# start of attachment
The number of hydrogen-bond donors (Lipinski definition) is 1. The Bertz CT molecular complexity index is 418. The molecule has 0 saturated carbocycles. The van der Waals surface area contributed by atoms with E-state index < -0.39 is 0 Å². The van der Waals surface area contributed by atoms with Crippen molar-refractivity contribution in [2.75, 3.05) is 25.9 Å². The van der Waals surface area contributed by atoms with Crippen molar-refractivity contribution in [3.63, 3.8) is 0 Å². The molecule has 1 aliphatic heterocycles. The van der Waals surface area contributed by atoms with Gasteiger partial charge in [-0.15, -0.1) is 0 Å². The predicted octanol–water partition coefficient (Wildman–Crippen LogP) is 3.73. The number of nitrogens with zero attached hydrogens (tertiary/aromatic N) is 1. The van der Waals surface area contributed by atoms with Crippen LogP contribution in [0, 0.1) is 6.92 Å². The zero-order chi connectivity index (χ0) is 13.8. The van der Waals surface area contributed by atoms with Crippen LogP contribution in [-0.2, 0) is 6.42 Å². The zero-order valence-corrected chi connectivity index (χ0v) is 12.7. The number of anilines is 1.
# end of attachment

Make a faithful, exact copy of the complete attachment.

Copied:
The number of hydrogen-bond donors (Lipinski definition) is 1. The Bertz CT molecular complexity index is 418. The molecule has 0 saturated carbocycles. The van der Waals surface area contributed by atoms with E-state index < -0.39 is 0 Å². The van der Waals surface area contributed by atoms with Crippen molar-refractivity contribution in [2.75, 3.05) is 25.9 Å². The van der Waals surface area contributed by atoms with Crippen molar-refractivity contribution in [3.63, 3.8) is 0 Å². The molecule has 1 aliphatic heterocycles. The van der Waals surface area contributed by atoms with Gasteiger partial charge in [-0.15, -0.1) is 0 Å². The predicted octanol–water partition coefficient (Wildman–Crippen LogP) is 3.73. The number of nitrogens with zero attached hydrogens (tertiary/aromatic N) is 1. The van der Waals surface area contributed by atoms with Crippen LogP contribution in [0, 0.1) is 6.92 Å². The zero-order chi connectivity index (χ0) is 13.8. The van der Waals surface area contributed by atoms with Crippen LogP contribution in [-0.2, 0) is 6.42 Å². The zero-order valence-corrected chi connectivity index (χ0v) is 12.7. The number of anilines is 1.